It is not a diversionary program. The project is geared toward identifying veterans who have come into contact with the courts and referring them for available services. The referral is voluntary.
The project also involves a mentoring component that is being developed by the Adjunct General. During the assessment process, the local veterans service officer will determine whether the veteran could benefit from assignment of a mentor. If so, and if a mentor can be identified pursuant to the list developed by the Adjunct General, one will be assigned.
- The project targets court-involved persons who have served in the military.
- It is a collaborative effort involving the Judiciary, DMAVA, and DMHAS.
- The Judiciary component offers voluntary identification and referral to one of 16 state veterans services offices (VSOs).
- The project has been spearheaded by the criminal division.
- The Judiciary began a county-by-county rollout in December 2008.
- The project now operates statewide.
- The Adjutant General shall develop and coordinate a volunteer-based program comprised of former service members to assist and mentor veterans who become involved with the criminal justice system. In addition, the Adjutant General shall develop a registry of volunteer mentors and make the registry available.
Statewide Referrals since Inception = 4,595 (as of 11/01/2022)
- DMAVA estimates that, as of Sept. 30, 2022, there were 310,802 veterans in New Jersey, of which 26,434 were women.
- The U.S. Department of Veterans Affairs has identified substance use disorders as one of the three most common diagnoses amongst veterans, with Post Traumatic Stress Disorder (PTSD) and Traumatic Brain Injury in second and third place.
- The January 2008 National Survey on Drug Use and Health found that approximately one out of six veterans from Operation Enduring Freedom and Operation Iraqi Freedom have a substance use disorder.
- A Veterans Health Administration National Center for PTSD fact sheet reports that PTSD symptoms can indirectly lead to criminal behavior or through direct linkage of a traumatic incident to a specific crime.
- 19 percent of the veterans who returned from Iraq and Afghanistan, roughly 300,000 people, reported symptoms of post-traumatic stress disorder or major depression.
- The Survey of Inmates in Local Jails reports that 9.3 percent of people incarcerated in jails are veterans.
- The primary offense for 70 percent of incarcerated veterans was a non-violent crime, and 45 percent had served two or more state prison sentences.
- At minimum, 90,000 of the 9 million unique inmates annually released from U.S. jails are veterans. A large majority (82 percent) are eligible for VA services, having been discharged either under honorable (65 percent) or general with honorable (17 percent) conditions.
DMAVA provides a range of programs, assistance and support services to veterans and their families. DMAVA operates 16 VSOs that help veterans access federal and state benefits to which they may be entitled. For this project, once a veteran has been identified in the court system and volunteers to participate, the local VSO is notified and assists in identifying and providing the services needed by the veteran.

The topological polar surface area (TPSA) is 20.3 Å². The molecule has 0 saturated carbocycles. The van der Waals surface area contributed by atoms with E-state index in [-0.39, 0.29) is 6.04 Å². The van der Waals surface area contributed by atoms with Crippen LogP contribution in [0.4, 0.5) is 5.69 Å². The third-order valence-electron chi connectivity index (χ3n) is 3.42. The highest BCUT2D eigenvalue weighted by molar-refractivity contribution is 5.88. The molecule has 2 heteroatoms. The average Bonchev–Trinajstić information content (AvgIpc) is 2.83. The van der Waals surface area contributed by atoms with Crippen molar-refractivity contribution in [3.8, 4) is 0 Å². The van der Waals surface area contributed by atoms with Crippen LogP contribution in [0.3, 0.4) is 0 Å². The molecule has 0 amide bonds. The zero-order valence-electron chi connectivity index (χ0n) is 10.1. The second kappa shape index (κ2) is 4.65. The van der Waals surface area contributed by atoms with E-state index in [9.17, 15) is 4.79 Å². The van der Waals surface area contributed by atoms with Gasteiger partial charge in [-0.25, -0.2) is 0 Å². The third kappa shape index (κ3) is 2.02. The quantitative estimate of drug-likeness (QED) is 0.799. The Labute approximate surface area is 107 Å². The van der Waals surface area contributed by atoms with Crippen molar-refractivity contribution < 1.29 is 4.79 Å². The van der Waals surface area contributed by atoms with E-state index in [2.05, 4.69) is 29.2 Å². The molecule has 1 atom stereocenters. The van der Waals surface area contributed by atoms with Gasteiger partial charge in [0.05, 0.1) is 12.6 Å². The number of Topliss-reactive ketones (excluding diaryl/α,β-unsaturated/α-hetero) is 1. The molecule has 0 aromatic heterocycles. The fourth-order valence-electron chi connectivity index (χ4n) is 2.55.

DMHAS is the state mental health authority that oversees and has primary responsibility for funding the public adult mental health system. In addition to various psychiatric hospitals and units, the division has contracts with more than 120 not-for-profit community providers. For this project the DMHAS and its service providers assist in identifying veterans and providing mental health services for those veterans in need of such services.
The cooperation of municipal prosecutors and public defenders, county jail personnel, health service providers, and superior court public defenders and prosecutors is also crucial. Each of these entities assists in identifying veterans and recognizing the need for services.
History of the Program
In 2008, the New Jersey Judiciary piloted the VAP in the Municipal Court and Superior Court Criminal Divisions in the Atlantic and Union counties. Within the first year, three additional counties had implemented the project and five others were in the planning stages.
The pilot project was designed to identify veterans as soon as possible after they entered the criminal justice system and when needed, provide referrals to the local VSO to connect those veterans to community resources to address the unique services they need. Those services could include a thorough assessment, identification of specific military entitlements, referrals for individual and family counseling, medical and legal assistance, educational and vocational training aid, and other community services.
The intention was to connect defendants with services to which they are entitled and to help alleviate negative factors that may have contributed to their involvement in the criminal courts.
Soon after the pilots in Atlantic and Union began, the Judiciary recognized that the VAP could be accessible to other court-involved veterans. Counties that were creating VAP planning teams and hosting meetings included representatives from the civil, family, municipal, and probation divisions. Today, the project is statewide and operates in all 21 counties.
Process for Linking Veterans to Services
Veterans are identified at the earliest possible point as they enter the court system. There are multiple points at which a referral to a local VSO can be initiated. For example, self-identification as a veteran is solicited when persons enter county jails, municipal and superior courts, and as existing probationers report to the probation department. Once a veteran has self-identified, a referral to the VSO can be prepared if the veteran volunteers to participate. Completed referral forms are directed to the criminal division, where the referral is entered into the VAP database and then electronically sent to the local VSO.
Management and Coordination
The Criminal Practice Division of the Administrative Office of the Courts provides programmatic support and assistance in the planning, implementation and operation of the VAP and collects and maintains monthly statistics that reflect the number of unique referrals forwarded to the local VSOs by each county. Each vicinage criminal division manager and staff provides local project management and coordination.